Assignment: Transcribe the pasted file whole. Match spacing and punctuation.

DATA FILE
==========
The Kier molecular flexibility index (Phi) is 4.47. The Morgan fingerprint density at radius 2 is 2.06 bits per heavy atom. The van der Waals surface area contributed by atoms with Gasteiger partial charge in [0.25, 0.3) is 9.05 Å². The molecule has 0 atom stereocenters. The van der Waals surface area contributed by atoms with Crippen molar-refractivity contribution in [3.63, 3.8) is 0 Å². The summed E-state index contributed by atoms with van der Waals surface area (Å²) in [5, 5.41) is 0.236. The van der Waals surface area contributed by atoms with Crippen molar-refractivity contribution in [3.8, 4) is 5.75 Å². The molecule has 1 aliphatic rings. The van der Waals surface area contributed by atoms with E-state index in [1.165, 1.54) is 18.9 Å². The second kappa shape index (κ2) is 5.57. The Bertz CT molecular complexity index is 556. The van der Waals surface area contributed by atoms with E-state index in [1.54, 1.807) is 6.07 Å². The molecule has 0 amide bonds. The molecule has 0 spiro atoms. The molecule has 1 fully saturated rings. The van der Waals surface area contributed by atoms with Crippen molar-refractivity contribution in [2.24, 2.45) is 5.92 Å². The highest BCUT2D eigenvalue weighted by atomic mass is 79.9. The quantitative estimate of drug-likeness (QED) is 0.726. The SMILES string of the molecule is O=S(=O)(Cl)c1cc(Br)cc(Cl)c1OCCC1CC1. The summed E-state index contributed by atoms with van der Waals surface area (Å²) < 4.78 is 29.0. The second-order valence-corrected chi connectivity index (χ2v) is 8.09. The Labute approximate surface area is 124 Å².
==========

The Kier molecular flexibility index (Phi) is 4.47. The Morgan fingerprint density at radius 2 is 2.06 bits per heavy atom. The van der Waals surface area contributed by atoms with Gasteiger partial charge in [0.25, 0.3) is 9.05 Å². The molecule has 0 atom stereocenters. The van der Waals surface area contributed by atoms with Crippen molar-refractivity contribution in [3.63, 3.8) is 0 Å². The summed E-state index contributed by atoms with van der Waals surface area (Å²) in [5, 5.41) is 0.236. The van der Waals surface area contributed by atoms with Crippen molar-refractivity contribution in [3.8, 4) is 5.75 Å². The molecule has 1 aliphatic rings. The van der Waals surface area contributed by atoms with E-state index in [1.165, 1.54) is 18.9 Å². The second kappa shape index (κ2) is 5.57. The Bertz CT molecular complexity index is 556. The van der Waals surface area contributed by atoms with E-state index in [1.54, 1.807) is 6.07 Å². The molecule has 0 amide bonds. The molecule has 0 spiro atoms. The molecule has 1 fully saturated rings. The van der Waals surface area contributed by atoms with Crippen molar-refractivity contribution in [2.24, 2.45) is 5.92 Å². The highest BCUT2D eigenvalue weighted by atomic mass is 79.9. The quantitative estimate of drug-likeness (QED) is 0.726. The SMILES string of the molecule is O=S(=O)(Cl)c1cc(Br)cc(Cl)c1OCCC1CC1. The summed E-state index contributed by atoms with van der Waals surface area (Å²) < 4.78 is 29.0. The second-order valence-corrected chi connectivity index (χ2v) is 8.09. The Labute approximate surface area is 124 Å².